Chris Baio is a "Man of the World"

Chris Baio is a "Man of the World"

The London transplant is so much more than just Vampire Weekend's bassist.

The London transplant is so much more than just Vampire Weekend's bassist.

Text: E.R. PULGAR

It's odd to think that Chris Baio has been living in London for four years now. After touring the world for years as the bassist for Vampire Weekend, a band that has become irrevocably associated with New York City in the early 2000s, Baio moved across the pond. In those four years, Baio has experienced Brexit, the 2016 U.S. Presidential Election, and recorded a new solo album appropriately entitled Man of the World. Stylized under his last name, Baio's sophomore effort is colored by his status as a transplanted Londoner.  "I think being an American living in London...all of a sudden there's this kind of distance, and this kind of tension in that you’re far away from your home country, but you become more and more aware of how you represent it," he muses. "You see how, in little things you may not even be perceptive of, you carry your country with you."

As he gears up for Man of the World to be released, he's been shooting videos for the singles, most notably last week's "PHILOSOPHY!" which sees him interacting with colored skeletons and disco balls in a kind of nu disco danse macabre. He jokingly calls the skeletons an evolution from the skulls he interacted with on his video for "The Names," the title track from his solo debut.

"I was watching a Depeche Mode documentary, and there's a point in it where Anton Corbijn is interviewed about the video for 'Enjoy The Silence.' Anton’s idea for the video was to dress up lead singer Dave Gahan as a king walking through the Swiss Alps with a deck chair." Baio admires the simplicity, even though it was nonsensical.  "When I'm making videos for my solo project, I'm basically a prop comic, but I do really like simple videos of people interacting with props. It's a simple idea, but the simple idea of someone interacting with a prop—I kind of like that. "

Baio made his name with Vampire Weekend contributing bass lines and arrangements, but was hungry to create his own musicthen came Sunburn. "The EP came from wanting to learn to be a producer, but I didn't know the first thing about production. I was very lucky to play in a band with an incredible producer and tour the world with great musicians for a couple years, but I didn't know the first thing about how to make a song on my own."Eventually, after years of trying, I came up with the names for the record that came out about two years ago now."

When he talks about Man of The World, he exudes a reluctant confidence. The new record is more in line with the indie rock one might expect from Vampire Weekend, but with Baio's unique, electronic-geared lens. A longtime DJ, he's been spinning everything from King Tubby to Alma Negra of Swedish house label Basic Fingers. "This record feels like a really natural progression. I sang way more than I ever have in my life and really wanted this record to be focused on the vocals and songwriting. This time I really wanted the record to be all songs instead of tracks, and still incorporate that electronic influence." He points to the sparse electronic beats on “I'm Not Curious”, the ninth track of the new record, a more downbeat track that Baio christened "electronic dub reggae." "I’ve been a frustrated producer, and then became a satisfied producer, or I guess more confident in my abilities."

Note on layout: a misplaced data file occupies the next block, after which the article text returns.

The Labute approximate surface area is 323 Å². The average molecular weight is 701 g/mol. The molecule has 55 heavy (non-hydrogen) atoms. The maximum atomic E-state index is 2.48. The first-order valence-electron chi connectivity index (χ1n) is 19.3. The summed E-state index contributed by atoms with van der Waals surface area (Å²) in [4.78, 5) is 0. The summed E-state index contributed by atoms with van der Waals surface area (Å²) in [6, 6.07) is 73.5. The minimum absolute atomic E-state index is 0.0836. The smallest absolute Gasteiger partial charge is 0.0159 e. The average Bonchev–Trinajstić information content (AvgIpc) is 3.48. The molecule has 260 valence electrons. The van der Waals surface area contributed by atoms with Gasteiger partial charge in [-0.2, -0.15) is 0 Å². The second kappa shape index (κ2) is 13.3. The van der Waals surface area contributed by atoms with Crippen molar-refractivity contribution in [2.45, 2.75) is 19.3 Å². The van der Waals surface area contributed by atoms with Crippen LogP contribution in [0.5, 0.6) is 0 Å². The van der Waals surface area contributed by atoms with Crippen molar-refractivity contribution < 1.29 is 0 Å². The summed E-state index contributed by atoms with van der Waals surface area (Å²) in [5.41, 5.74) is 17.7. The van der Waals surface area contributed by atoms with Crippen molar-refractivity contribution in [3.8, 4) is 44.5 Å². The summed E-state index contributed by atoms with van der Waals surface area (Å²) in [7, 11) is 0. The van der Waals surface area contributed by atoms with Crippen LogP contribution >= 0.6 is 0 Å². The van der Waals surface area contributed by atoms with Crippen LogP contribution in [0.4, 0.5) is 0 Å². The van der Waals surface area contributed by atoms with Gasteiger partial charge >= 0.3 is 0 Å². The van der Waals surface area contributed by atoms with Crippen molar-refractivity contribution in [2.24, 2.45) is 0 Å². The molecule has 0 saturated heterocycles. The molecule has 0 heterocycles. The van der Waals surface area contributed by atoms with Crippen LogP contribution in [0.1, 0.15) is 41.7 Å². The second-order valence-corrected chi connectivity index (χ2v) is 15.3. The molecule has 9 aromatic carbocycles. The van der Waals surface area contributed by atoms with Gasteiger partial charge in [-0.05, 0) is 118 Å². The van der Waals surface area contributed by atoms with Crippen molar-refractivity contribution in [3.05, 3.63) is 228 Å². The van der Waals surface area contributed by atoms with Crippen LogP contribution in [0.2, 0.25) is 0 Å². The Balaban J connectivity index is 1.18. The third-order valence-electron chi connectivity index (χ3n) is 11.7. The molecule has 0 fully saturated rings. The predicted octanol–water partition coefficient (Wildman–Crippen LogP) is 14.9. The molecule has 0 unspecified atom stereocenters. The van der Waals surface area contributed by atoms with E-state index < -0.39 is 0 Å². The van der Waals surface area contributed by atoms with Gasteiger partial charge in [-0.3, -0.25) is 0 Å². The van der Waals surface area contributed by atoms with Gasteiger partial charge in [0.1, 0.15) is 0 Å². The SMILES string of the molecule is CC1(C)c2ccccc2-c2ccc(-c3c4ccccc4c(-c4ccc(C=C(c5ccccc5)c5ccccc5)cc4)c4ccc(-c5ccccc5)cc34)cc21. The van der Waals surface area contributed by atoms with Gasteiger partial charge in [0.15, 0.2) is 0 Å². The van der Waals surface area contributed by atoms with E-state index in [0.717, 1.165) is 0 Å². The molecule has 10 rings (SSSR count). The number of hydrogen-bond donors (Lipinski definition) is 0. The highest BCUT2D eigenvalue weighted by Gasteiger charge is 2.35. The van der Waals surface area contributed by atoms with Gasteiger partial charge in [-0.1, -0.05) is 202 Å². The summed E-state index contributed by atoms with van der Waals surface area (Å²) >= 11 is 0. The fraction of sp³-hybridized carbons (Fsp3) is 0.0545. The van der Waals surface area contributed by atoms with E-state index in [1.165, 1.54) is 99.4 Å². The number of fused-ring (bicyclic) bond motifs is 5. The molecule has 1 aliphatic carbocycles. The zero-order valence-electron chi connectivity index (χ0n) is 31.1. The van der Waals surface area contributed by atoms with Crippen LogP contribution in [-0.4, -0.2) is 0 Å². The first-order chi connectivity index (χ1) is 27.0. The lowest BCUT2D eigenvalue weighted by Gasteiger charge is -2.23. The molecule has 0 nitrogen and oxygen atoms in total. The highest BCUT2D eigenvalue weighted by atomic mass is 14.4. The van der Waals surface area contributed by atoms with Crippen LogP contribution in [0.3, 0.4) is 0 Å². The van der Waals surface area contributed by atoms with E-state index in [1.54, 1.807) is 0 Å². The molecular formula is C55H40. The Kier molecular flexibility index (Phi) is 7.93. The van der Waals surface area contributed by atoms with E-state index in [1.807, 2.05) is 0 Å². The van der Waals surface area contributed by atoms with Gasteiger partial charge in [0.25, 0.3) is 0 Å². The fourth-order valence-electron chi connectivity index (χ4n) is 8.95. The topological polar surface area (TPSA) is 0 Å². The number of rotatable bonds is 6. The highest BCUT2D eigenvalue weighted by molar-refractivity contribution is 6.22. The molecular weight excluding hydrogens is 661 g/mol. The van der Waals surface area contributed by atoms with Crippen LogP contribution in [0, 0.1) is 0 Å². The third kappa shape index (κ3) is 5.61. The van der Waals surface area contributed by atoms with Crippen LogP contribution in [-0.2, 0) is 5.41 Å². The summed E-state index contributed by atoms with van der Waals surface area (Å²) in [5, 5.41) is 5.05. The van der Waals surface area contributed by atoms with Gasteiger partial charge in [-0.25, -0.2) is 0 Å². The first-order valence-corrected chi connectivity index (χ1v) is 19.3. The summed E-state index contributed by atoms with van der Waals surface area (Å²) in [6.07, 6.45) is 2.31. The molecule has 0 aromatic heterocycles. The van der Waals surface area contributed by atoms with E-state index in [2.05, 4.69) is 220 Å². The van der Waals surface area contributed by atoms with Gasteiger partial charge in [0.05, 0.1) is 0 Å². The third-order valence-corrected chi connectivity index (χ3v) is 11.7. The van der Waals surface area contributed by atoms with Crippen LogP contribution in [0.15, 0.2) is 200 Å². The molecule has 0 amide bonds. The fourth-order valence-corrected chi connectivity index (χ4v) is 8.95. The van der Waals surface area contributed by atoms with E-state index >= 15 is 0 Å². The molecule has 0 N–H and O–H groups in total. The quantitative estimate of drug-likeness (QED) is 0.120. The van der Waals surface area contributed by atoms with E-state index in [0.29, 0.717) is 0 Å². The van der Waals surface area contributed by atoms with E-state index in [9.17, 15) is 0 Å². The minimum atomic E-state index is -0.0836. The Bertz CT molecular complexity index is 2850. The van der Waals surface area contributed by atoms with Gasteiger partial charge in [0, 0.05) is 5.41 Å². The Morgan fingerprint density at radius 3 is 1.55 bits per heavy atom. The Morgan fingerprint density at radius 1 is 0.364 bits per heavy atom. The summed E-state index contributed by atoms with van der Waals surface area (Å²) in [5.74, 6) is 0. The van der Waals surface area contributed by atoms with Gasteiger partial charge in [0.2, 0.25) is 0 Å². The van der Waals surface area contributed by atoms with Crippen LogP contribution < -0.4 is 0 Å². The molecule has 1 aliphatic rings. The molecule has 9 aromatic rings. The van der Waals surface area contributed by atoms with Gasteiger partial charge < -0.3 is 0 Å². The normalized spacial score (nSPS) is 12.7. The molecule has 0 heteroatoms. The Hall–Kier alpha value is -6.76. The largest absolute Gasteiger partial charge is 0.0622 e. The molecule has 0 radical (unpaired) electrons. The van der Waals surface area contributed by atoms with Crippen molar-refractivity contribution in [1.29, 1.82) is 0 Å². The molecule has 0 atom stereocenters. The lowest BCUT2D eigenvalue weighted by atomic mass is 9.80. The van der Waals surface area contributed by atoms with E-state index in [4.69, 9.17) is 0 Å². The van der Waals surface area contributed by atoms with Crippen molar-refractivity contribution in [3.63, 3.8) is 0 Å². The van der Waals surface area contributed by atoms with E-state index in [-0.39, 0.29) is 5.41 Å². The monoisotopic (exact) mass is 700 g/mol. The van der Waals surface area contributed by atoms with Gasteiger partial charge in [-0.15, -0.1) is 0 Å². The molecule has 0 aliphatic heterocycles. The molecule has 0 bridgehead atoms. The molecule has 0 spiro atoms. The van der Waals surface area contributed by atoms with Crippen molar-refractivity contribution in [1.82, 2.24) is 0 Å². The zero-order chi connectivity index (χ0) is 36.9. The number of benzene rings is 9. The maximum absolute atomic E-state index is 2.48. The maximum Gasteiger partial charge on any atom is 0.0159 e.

Courtesy of Glassnote Music

In our increasingly imbalanced world, and coming from a band that has never shied away from the political, Baio made Man of the World far away from everything he knew, attempting to compartmentalize 2016 the only way he knew how. One of the songs, "Out of Tune", takes a direct jab at the vitriol that would come to define Trump's campaign and current administration. "I know I’ll look back on this record as something I absolutely had to do. I say that in the sense of I wasn't planning on making a second record so quickly. When I sat down and started writing, this whole thing came out of me and there was really no turning back."

All this said, what makes Man of the World, and Baio's post-national perspective as an American living in London, so compelling is it's ability to carve out a balance between heavy themes and a sound that feels hopeful, even triumphant. "I always think that any interpretation of what I'm putting out there is 100% valid, and whatever someone takes from a track I make or a lyric that I write is entirely theirs to keep."

When asked about the album as escapism from the muck of today's political landscape, Baio is keen to clarify that it was made, more than anything, as an expression of paranoia. "If other people hear the record and feel a little less alone in their paranoia and their fear, if they use it as pure escapism, I think that's a beautiful thing."

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